Candlelight flickered in the humid Thursday night, as the normally bustling Plaza of the Americas quieted during a vigil for breast cancer.
About 50 people, their faces framed by the soft orange glow from their candles, formed a semi-circle at 7:30 p.m. to celebrate Candle Light for the Fight.
The event was hosted by UF Student Government's Health Affairs and Women's Affairs to conclude Breast Cancer Awareness Month.
Claire Fluker, cabinet director of Women's Affairs, organized the vigil to create a more intimate awareness setting where students were encouraged to participate, she said.
For half an hour, the hushed crowd listened to testimonies from students whose lives were affected by a disease that, according to the American Cancer Society, could kill as many as 40,000 women in the U.S. this year.
Members of Zeta Tau Alpha sorority handed out pink ribbons, and representatives from the other organizations provided brochures explaining the "ABCs" of breast health.
Synticee Denmark described how she reacted when her mother was diagnosed with breast cancer during her freshman year at UF.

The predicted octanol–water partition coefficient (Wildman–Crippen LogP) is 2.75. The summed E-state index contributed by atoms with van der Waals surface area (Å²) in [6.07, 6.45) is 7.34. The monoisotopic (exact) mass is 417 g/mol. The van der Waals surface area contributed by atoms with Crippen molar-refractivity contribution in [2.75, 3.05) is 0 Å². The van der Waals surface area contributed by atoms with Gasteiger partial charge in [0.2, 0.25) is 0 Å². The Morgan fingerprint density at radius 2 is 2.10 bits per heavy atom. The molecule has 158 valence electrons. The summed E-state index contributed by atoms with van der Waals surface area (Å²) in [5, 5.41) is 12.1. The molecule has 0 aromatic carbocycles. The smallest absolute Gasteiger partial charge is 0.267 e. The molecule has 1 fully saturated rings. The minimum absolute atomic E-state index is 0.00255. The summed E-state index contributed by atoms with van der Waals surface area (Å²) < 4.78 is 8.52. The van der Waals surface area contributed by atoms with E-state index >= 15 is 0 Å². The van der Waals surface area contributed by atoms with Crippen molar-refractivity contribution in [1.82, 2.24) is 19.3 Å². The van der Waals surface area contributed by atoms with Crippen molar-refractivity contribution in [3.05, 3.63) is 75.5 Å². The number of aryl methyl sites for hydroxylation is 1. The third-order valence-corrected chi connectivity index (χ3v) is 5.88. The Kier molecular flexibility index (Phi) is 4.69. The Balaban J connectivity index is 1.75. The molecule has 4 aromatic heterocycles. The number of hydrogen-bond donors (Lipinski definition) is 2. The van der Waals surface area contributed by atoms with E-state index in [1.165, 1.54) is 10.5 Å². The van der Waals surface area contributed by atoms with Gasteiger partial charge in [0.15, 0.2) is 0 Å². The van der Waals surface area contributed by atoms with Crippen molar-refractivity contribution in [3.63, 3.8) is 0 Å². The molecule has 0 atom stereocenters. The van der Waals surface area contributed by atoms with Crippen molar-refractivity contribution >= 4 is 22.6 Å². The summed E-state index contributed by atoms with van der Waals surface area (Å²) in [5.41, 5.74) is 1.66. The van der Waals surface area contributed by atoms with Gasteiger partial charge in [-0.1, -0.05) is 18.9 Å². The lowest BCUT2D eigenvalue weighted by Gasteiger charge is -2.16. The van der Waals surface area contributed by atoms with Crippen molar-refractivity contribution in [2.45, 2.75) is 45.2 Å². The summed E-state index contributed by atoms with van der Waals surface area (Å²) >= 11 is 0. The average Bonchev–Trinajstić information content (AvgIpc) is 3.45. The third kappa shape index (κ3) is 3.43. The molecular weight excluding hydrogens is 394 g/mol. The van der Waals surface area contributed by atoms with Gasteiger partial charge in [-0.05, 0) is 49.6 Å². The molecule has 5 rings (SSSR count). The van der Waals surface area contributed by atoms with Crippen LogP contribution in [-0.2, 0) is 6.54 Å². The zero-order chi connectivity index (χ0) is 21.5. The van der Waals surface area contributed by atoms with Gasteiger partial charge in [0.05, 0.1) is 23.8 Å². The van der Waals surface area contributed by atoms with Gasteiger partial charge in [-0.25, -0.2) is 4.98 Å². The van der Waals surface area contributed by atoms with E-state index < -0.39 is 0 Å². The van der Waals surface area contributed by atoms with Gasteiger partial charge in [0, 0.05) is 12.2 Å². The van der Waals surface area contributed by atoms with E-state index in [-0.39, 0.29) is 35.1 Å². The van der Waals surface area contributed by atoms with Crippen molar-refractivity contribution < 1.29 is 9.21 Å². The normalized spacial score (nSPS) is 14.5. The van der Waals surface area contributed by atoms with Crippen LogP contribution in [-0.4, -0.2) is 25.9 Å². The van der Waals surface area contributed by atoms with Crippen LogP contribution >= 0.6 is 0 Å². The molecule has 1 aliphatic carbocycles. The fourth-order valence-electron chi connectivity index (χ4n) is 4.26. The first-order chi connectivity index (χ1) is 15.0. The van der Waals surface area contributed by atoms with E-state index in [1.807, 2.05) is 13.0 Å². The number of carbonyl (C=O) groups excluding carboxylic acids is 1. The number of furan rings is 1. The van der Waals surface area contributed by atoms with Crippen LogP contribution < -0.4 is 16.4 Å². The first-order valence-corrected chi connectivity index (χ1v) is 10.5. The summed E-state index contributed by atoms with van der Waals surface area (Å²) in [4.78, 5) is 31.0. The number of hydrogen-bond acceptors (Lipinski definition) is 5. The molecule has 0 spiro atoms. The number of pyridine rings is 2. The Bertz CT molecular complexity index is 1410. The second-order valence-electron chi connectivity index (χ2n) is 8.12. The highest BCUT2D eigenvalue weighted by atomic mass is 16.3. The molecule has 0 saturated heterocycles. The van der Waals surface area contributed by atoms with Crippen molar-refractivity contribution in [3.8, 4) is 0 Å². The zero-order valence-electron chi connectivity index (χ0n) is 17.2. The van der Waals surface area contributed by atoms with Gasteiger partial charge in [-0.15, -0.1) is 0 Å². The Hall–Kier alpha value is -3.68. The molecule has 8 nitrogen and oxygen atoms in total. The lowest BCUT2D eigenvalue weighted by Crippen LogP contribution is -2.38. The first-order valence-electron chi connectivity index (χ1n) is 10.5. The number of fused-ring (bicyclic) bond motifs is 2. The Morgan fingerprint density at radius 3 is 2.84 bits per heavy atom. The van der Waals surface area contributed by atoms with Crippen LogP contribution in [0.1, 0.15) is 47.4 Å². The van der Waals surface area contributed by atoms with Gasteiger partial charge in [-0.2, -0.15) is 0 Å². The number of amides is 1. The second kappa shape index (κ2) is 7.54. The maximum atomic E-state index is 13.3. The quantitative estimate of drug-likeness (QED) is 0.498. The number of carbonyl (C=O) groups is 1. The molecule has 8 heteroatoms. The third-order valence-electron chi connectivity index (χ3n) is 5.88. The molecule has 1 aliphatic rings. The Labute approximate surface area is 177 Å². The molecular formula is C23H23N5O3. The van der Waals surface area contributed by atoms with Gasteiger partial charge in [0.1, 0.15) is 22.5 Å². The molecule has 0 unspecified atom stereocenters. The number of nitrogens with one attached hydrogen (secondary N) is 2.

"It was the scariest thing anyone could ever tell me," she said to the crowd. "I thought, 'How could this happen to us?'"
Her mother lost her battle with cancer last April. Denmark said that cancer awareness should be everyone's responsibility and encouraged students to find a way to get involved.
Eboni Peoples, 20, a UF health education and behavior junior, said Candle Light for the Fight was more personal than daytime events.
"It makes you want to say 'Hey, Mom, have you been to your appointment?' Or 'Hey, Grandma, what are you doing about this?'"
After observing a moment of silence, Andrew Ruiz, president of Colleges Against Cancer, walked onstage to deliver a closing message.
Ruiz became a cancer awareness advocate after his mother died from breast cancer six years ago.
"As you blow out your candles, make a wish," he said to the crowd, "and that wish is to eliminate this horrible disease."